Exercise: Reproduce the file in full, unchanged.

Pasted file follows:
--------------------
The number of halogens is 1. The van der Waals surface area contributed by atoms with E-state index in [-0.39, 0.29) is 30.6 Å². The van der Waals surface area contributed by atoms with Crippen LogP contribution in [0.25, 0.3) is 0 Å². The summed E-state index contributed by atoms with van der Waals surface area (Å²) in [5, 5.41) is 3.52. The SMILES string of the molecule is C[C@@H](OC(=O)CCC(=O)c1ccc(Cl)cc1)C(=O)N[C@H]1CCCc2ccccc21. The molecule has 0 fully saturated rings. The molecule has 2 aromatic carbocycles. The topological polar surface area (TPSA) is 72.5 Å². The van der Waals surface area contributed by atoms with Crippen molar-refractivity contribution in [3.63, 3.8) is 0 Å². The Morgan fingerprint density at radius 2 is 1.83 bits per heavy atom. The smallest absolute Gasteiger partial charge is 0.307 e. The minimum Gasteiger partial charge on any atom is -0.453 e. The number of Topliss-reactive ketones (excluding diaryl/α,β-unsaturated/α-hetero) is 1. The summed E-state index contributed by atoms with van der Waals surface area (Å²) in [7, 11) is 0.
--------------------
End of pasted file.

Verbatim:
The number of halogens is 1. The van der Waals surface area contributed by atoms with E-state index in [-0.39, 0.29) is 30.6 Å². The van der Waals surface area contributed by atoms with Crippen LogP contribution in [0.25, 0.3) is 0 Å². The summed E-state index contributed by atoms with van der Waals surface area (Å²) in [5, 5.41) is 3.52. The SMILES string of the molecule is C[C@@H](OC(=O)CCC(=O)c1ccc(Cl)cc1)C(=O)N[C@H]1CCCc2ccccc21. The molecule has 0 fully saturated rings. The molecule has 2 aromatic carbocycles. The topological polar surface area (TPSA) is 72.5 Å². The van der Waals surface area contributed by atoms with Crippen molar-refractivity contribution in [3.63, 3.8) is 0 Å². The Morgan fingerprint density at radius 2 is 1.83 bits per heavy atom. The smallest absolute Gasteiger partial charge is 0.307 e. The minimum Gasteiger partial charge on any atom is -0.453 e. The number of Topliss-reactive ketones (excluding diaryl/α,β-unsaturated/α-hetero) is 1. The summed E-state index contributed by atoms with van der Waals surface area (Å²) in [7, 11) is 0.